In our first blog post last Thursday, Haiti: How Can I Help?, we listed the two types of nonprofit organizations best equipped to have impact in the immediate aftermath of the earthquake in Haiti. We also listed examples of each and underscored the need for cash donations vs. donations of supplies or in-person volunteer help. (See our comments in last week’s BusinessWeek and Chicago Tribune.)
The devastation in Haiti has been matched by an outpouring of generosity. Unfortunately, the sheer volume of news reports and charitable solicitations mean that many people who wish to help are having a hard time cutting through the noise.
Here’s what to focus on: impact not overhead.
Donors report nonprofit solicitations touting low overhead ratios (“100% of your money goes to program cost!”) But even suppliers of these ratios have warned that they are poor proxies for what donors really care about (see link to press release, The Worst (and Best) Way to Pick a Charity This Year)– impact.
To have impact – particularly in the chaotic first phase of disaster relief – donors need answers to the following questions:
- What are the most critical needs on the ground?
- What capabilities are needed to address them effectively?
- Which nonprofits have those capabilities?
1. Critical needs on the ground
With search and rescue for survivors winding down, the main emphasis for the next few weeks will be on basic survival needs: clean water, food, shelter, and emergency medical care. Safety and security are also critical, but are mainly supported by police, UN groups, and international armed forces, not by NPOs/NGOs.
2. Nonprofit capabilities needed to have impact
- Expertise and track record in specific disaster response efforts such as:
- Clean water – e.g., water delivery, large scale water purification systems, water purification tablets for those with access to some type of water, ready mixed oral rehydration solution for those with dehydration but no access to water.
- Food – e.g., child survival messages regarding exclusive breastfeeding for babies, “plumpy’ nut” prepackaged food for children, and meals-ready-to-eat. Since water is not yet available, emphasis is on food that does not require water.
- Shelter – e.g., distribution of plastic sheeting, establishment of tent camps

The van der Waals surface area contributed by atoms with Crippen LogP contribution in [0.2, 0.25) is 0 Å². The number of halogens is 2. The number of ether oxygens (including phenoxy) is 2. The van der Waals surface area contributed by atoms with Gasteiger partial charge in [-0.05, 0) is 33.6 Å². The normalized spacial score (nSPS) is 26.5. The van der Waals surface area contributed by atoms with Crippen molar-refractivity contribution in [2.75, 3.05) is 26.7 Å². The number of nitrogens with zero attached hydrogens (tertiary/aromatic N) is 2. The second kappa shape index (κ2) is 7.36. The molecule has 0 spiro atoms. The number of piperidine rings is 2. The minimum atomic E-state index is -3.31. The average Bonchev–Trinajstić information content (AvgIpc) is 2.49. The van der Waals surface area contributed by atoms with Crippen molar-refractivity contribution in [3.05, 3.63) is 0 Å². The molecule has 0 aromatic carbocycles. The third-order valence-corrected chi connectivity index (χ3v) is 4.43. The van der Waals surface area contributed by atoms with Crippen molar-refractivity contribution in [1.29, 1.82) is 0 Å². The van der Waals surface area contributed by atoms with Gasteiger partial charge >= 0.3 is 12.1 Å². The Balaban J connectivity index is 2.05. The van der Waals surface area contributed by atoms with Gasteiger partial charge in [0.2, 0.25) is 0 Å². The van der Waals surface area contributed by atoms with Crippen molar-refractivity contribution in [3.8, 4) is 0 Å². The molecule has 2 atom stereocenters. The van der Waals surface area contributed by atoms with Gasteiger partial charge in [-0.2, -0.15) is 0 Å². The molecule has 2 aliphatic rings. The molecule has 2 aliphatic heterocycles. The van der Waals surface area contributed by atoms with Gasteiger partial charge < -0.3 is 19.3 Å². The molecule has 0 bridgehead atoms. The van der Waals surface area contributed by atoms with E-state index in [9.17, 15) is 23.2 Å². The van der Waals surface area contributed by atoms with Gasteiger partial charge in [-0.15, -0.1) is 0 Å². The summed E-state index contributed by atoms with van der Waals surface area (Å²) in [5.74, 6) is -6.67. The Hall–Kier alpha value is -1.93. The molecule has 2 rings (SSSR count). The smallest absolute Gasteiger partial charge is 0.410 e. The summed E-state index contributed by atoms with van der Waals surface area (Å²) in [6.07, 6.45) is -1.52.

- Emergency medical care – e.g., trauma care, surgery under “battleground” type conditions, orthopedists, etc.
- Organizations with know-how and teams in Haiti able to quickly mobilize staff and supplies.
3. Organizations with the necessary capabilities
Here are examples of organizations currently addressing key survival needs in Haiti. All have teams on the ground and experience and personnel in Haiti.
Oxfam International – They are working collaboratively with UNICEF to deliver water to key distribution points. Water bladders are in place that can hold 10,000 litres and, though delivery efforts were hampered by fuel shortages, water is being distributed. Oxfam is also working with UNICEF to address sanitation concerns including building latrines and distributing shelter and hygiene supplies. If you want to donate, you can visit the American site at https://www.oxfamamerica.org/
World Food Programme – Charged with coordinating food distribution, they already have 10 million ready-to-eat meals prepared for airlift to Haiti. They estimate that they will need to provide enough ready-to-eat meals to feed 2 million people for a month. They are also working with UNICEF to provide targeted nutrition to affected children. World Food Programme Logistics is providing the coordination for transport and logistical needs, including air, road, and sea transport and the housing of humanitarian aid workers. They have just signed a contract with Shell in Santo Domingo to provide 10,000 gallons of fuel per day that will be available to all humanitarian operations.
Emergency medical care
Medecines San Frontieres (MSF)/Doctors Without Borders – Focusing on trauma surgeries and emergency medicine (urgent C-sections for pregnant women and tetanus vaccinations), they have been able to quickly set up field hospitals to treat thousands critically injured in the earthquake and aftermath. As of yesterday they had seen over 3,000 people and performed 600 surgeries.
International Rescue Committee (IRC) – Experienced emergency response team on the ground in Haiti includes experts in health, shelter, and children’s welfare. They are working alongside local aid groups and organizations that have had a long-term presence in Haiti. They are veteran first responders with over 75 years of experience in disaster relief. They are also working to support Haitian refugee communities around the globe. Immediate focus is on the Internally Displaced Persons (IDPs) living outdoors with little or no shelter. They will help organize temporary shelters and safe spaces, as well as provide psychological help to traumatized women and children. They are now accepting donations through their website and via text message by texting HAITI to 25383. For more on text donations, see last week’s post on High Impact Technology for Disaster Relief Giving.
This post focused on the immediate relief phase. At each phase of the recovery process, new priorities will emerge. In future posts, we’ll discuss how donors can ensure resources are in place for meeting these emerging needs. We’ll also provide more details on how key nonprofit organizations are translating philanthropic support into impact.